There are two ways to acquire a kit, with either option costing users $29.95 as an introductory special. The kit is ordinarily $31.95. Each UF/IFAS Extension office will be stocked with a limited quantity of kits at no upfront cost; users pay upon registering their kit.
It is suggested that residents contact their local office to inquire about the current stock levels. SoilKit.com/Florida will sell the kits online, and users pay no additional fees to send in their sample.
“The results users receive are not just tailored to their exact landscape, but it also takes into account their broader location, so that information like local fertilizer ban periods are accounted for,” said Bryan Unruh, UF/IFAS turfgrass scientist and Extension specialist. “We want Florida’s lawns and landscapes to thrive in a way that also protects our waterways and environment.”
In addition to the SoilKits available at local UF/IFAS Extension offices and the SoilKit website, the kits will soon be available at additional retailers.
Using the kit is simple and helped by the instructional video at turf.ifas.ufl.edu/soilkit. Users first register their kits at SoilKit.com, which helps target location-based requirements in addition to allowing the user to provide the needed contact information for receiving the results.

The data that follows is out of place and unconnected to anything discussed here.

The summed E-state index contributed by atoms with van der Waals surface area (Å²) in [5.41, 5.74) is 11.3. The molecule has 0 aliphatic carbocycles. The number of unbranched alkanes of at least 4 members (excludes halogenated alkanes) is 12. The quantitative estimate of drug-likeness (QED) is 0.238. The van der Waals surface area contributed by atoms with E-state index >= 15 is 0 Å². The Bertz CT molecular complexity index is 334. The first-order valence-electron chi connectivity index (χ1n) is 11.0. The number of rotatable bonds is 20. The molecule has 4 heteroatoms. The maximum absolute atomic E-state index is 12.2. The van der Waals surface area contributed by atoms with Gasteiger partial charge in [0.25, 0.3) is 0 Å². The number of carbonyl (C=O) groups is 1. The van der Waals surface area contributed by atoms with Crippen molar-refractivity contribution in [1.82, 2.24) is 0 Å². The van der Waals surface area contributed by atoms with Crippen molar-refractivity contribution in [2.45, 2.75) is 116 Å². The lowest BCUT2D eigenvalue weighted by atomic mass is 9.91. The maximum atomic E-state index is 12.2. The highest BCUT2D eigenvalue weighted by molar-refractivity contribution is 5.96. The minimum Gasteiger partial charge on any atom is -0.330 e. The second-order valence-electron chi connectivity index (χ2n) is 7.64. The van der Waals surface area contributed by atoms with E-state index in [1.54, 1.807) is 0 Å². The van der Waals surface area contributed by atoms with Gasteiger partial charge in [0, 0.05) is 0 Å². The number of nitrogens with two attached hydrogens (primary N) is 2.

The next step is to collect the soil sample in the provided bag before sending it to the testing laboratory for analysis. After the lab receives the sample, results are returned via email within one to two business days.
“It is important that AgriTech partner with Florida scientists who specialize in the unique growing conditions of Florida,” said Christina Woerner McInnis, CEO of AgriTech Corp. “UF/IFAS Extension already reaches every corner of the state, and now we’re able to bring SoilKit and appropriate plant nutrition to the people who want to best care for their lawns and landscapes.”
Unruh, who is also associate director of the UF/IFAS West Florida Research and Education Center, sees another advantage to widespread participation in the new program: research.
“As we collect results for individual yards across the state, we are building a dataset of the soil conditions,” Unruh said, adding that user information will not be identifiable in the larger collection. “Users will receive UF/IFAS turfgrass science-backed information as we know it now, but as we go forward, artificial intelligence can help us target and improve recommendations based on factors like soil composition, age of landscape and climate.”
Portions of the kit’s proceeds are allocated to the UF/IFAS Turfgrass Science Program and the Florida-Friendly Landscaping Program to support graduate student education and in-service training of county Extension agents and program assistants.